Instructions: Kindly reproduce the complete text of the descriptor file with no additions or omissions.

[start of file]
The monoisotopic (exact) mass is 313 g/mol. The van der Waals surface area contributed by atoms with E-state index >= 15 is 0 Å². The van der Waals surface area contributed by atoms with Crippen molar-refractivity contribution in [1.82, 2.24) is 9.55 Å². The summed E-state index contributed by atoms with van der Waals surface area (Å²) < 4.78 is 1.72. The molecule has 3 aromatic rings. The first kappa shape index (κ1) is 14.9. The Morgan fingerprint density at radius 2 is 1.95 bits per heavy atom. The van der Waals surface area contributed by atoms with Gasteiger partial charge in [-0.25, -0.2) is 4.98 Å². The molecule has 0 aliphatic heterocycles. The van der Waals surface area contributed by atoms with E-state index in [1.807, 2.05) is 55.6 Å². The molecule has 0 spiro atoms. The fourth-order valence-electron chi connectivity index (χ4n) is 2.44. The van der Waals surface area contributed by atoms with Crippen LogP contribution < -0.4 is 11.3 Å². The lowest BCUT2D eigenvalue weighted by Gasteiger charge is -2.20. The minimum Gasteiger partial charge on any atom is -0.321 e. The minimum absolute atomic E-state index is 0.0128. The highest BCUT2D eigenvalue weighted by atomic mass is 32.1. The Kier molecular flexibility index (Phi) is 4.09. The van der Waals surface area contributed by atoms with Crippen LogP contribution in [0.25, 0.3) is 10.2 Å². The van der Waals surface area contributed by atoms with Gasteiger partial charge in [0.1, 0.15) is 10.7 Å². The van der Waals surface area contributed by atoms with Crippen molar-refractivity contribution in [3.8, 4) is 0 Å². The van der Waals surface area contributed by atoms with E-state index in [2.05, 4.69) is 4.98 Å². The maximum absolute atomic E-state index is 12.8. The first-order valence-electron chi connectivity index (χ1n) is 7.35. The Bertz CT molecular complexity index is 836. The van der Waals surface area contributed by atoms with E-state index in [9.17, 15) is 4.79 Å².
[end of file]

The monoisotopic (exact) mass is 313 g/mol. The van der Waals surface area contributed by atoms with E-state index >= 15 is 0 Å². The van der Waals surface area contributed by atoms with Crippen molar-refractivity contribution in [1.82, 2.24) is 9.55 Å². The summed E-state index contributed by atoms with van der Waals surface area (Å²) < 4.78 is 1.72. The molecule has 3 aromatic rings. The first kappa shape index (κ1) is 14.9. The Morgan fingerprint density at radius 2 is 1.95 bits per heavy atom. The van der Waals surface area contributed by atoms with Gasteiger partial charge in [-0.25, -0.2) is 4.98 Å². The molecule has 0 aliphatic heterocycles. The van der Waals surface area contributed by atoms with E-state index in [1.807, 2.05) is 55.6 Å². The molecule has 0 spiro atoms. The fourth-order valence-electron chi connectivity index (χ4n) is 2.44. The van der Waals surface area contributed by atoms with Crippen LogP contribution < -0.4 is 11.3 Å². The lowest BCUT2D eigenvalue weighted by Gasteiger charge is -2.20. The minimum Gasteiger partial charge on any atom is -0.321 e. The minimum absolute atomic E-state index is 0.0128. The highest BCUT2D eigenvalue weighted by atomic mass is 32.1. The Kier molecular flexibility index (Phi) is 4.09. The van der Waals surface area contributed by atoms with Crippen LogP contribution in [0.25, 0.3) is 10.2 Å². The van der Waals surface area contributed by atoms with Gasteiger partial charge in [0.1, 0.15) is 10.7 Å². The van der Waals surface area contributed by atoms with Crippen molar-refractivity contribution in [3.8, 4) is 0 Å². The van der Waals surface area contributed by atoms with E-state index in [2.05, 4.69) is 4.98 Å². The maximum absolute atomic E-state index is 12.8. The first-order valence-electron chi connectivity index (χ1n) is 7.35. The Bertz CT molecular complexity index is 836. The van der Waals surface area contributed by atoms with E-state index in [9.17, 15) is 4.79 Å².